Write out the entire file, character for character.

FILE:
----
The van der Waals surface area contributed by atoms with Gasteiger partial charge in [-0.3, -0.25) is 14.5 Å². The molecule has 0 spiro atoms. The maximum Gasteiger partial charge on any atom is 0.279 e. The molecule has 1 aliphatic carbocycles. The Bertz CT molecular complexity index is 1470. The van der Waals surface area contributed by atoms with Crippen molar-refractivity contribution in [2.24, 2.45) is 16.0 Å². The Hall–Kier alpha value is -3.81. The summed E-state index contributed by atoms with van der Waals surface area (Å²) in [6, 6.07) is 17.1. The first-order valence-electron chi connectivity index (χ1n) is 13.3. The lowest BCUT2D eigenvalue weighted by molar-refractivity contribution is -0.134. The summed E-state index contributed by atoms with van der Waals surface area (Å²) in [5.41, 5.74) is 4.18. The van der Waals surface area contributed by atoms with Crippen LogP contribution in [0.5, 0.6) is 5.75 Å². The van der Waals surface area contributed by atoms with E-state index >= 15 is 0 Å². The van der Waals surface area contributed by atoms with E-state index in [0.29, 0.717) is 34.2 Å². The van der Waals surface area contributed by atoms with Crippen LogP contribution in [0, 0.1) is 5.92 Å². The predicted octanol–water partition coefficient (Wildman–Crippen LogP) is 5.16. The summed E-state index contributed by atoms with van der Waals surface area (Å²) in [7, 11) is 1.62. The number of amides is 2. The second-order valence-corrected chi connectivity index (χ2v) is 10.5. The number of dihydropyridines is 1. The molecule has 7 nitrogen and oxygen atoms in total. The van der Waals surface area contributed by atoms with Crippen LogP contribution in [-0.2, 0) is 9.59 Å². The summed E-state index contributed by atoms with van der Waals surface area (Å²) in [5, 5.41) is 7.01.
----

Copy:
The van der Waals surface area contributed by atoms with Gasteiger partial charge in [-0.3, -0.25) is 14.5 Å². The molecule has 0 spiro atoms. The maximum Gasteiger partial charge on any atom is 0.279 e. The molecule has 1 aliphatic carbocycles. The Bertz CT molecular complexity index is 1470. The van der Waals surface area contributed by atoms with Crippen molar-refractivity contribution in [2.24, 2.45) is 16.0 Å². The Hall–Kier alpha value is -3.81. The summed E-state index contributed by atoms with van der Waals surface area (Å²) in [6, 6.07) is 17.1. The first-order valence-electron chi connectivity index (χ1n) is 13.3. The lowest BCUT2D eigenvalue weighted by molar-refractivity contribution is -0.134. The summed E-state index contributed by atoms with van der Waals surface area (Å²) in [5.41, 5.74) is 4.18. The van der Waals surface area contributed by atoms with Crippen LogP contribution in [0.5, 0.6) is 5.75 Å². The van der Waals surface area contributed by atoms with E-state index >= 15 is 0 Å². The van der Waals surface area contributed by atoms with E-state index in [0.29, 0.717) is 34.2 Å². The van der Waals surface area contributed by atoms with Crippen LogP contribution in [0, 0.1) is 5.92 Å². The predicted octanol–water partition coefficient (Wildman–Crippen LogP) is 5.16. The summed E-state index contributed by atoms with van der Waals surface area (Å²) in [7, 11) is 1.62. The number of amides is 2. The second-order valence-corrected chi connectivity index (χ2v) is 10.5. The number of dihydropyridines is 1. The molecule has 7 nitrogen and oxygen atoms in total. The van der Waals surface area contributed by atoms with Crippen LogP contribution in [-0.2, 0) is 9.59 Å². The summed E-state index contributed by atoms with van der Waals surface area (Å²) in [5, 5.41) is 7.01.